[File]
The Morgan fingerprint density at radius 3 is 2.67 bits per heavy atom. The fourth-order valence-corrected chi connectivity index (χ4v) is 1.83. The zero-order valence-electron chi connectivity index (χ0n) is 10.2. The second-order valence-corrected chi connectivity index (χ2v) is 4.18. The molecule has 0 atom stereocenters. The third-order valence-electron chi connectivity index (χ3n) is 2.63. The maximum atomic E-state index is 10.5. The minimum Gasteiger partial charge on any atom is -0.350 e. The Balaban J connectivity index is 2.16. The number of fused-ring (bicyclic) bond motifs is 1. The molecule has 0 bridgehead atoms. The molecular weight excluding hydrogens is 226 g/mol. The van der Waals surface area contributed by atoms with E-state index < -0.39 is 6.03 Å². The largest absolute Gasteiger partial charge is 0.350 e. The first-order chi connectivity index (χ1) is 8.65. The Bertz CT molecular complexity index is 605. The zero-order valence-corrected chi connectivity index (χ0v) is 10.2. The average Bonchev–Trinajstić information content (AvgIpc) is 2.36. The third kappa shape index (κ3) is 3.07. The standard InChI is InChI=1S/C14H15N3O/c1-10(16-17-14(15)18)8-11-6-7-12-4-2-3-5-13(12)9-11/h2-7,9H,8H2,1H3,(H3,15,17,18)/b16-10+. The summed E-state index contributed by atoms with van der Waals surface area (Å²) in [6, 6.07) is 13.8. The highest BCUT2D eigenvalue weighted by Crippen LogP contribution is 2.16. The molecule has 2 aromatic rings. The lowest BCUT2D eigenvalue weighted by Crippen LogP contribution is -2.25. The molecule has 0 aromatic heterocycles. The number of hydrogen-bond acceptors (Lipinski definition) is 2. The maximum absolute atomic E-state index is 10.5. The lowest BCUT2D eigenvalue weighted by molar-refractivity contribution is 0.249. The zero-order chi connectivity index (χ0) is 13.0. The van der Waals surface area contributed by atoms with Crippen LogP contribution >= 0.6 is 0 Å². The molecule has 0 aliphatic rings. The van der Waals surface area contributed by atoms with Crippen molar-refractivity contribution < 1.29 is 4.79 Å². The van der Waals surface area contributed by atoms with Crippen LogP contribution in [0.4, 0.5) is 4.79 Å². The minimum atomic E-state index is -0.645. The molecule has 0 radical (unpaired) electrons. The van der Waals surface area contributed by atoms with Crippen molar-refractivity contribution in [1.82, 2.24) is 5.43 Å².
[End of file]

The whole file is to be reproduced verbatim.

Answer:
The Morgan fingerprint density at radius 3 is 2.67 bits per heavy atom. The fourth-order valence-corrected chi connectivity index (χ4v) is 1.83. The zero-order valence-electron chi connectivity index (χ0n) is 10.2. The second-order valence-corrected chi connectivity index (χ2v) is 4.18. The molecule has 0 atom stereocenters. The third-order valence-electron chi connectivity index (χ3n) is 2.63. The maximum atomic E-state index is 10.5. The minimum Gasteiger partial charge on any atom is -0.350 e. The Balaban J connectivity index is 2.16. The number of fused-ring (bicyclic) bond motifs is 1. The molecule has 0 bridgehead atoms. The molecular weight excluding hydrogens is 226 g/mol. The van der Waals surface area contributed by atoms with E-state index < -0.39 is 6.03 Å². The largest absolute Gasteiger partial charge is 0.350 e. The first-order chi connectivity index (χ1) is 8.65. The Bertz CT molecular complexity index is 605. The zero-order valence-corrected chi connectivity index (χ0v) is 10.2. The average Bonchev–Trinajstić information content (AvgIpc) is 2.36. The third kappa shape index (κ3) is 3.07. The standard InChI is InChI=1S/C14H15N3O/c1-10(16-17-14(15)18)8-11-6-7-12-4-2-3-5-13(12)9-11/h2-7,9H,8H2,1H3,(H3,15,17,18)/b16-10+. The summed E-state index contributed by atoms with van der Waals surface area (Å²) in [6, 6.07) is 13.8. The highest BCUT2D eigenvalue weighted by Crippen LogP contribution is 2.16. The molecule has 2 aromatic rings. The lowest BCUT2D eigenvalue weighted by Crippen LogP contribution is -2.25. The molecule has 0 aromatic heterocycles. The number of hydrogen-bond acceptors (Lipinski definition) is 2. The maximum absolute atomic E-state index is 10.5. The lowest BCUT2D eigenvalue weighted by molar-refractivity contribution is 0.249. The zero-order chi connectivity index (χ0) is 13.0. The van der Waals surface area contributed by atoms with Crippen LogP contribution >= 0.6 is 0 Å². The molecule has 0 aliphatic rings. The van der Waals surface area contributed by atoms with Crippen molar-refractivity contribution < 1.29 is 4.79 Å². The van der Waals surface area contributed by atoms with Crippen LogP contribution in [0.4, 0.5) is 4.79 Å². The minimum atomic E-state index is -0.645. The molecule has 0 radical (unpaired) electrons. The van der Waals surface area contributed by atoms with Crippen molar-refractivity contribution in [1.82, 2.24) is 5.43 Å².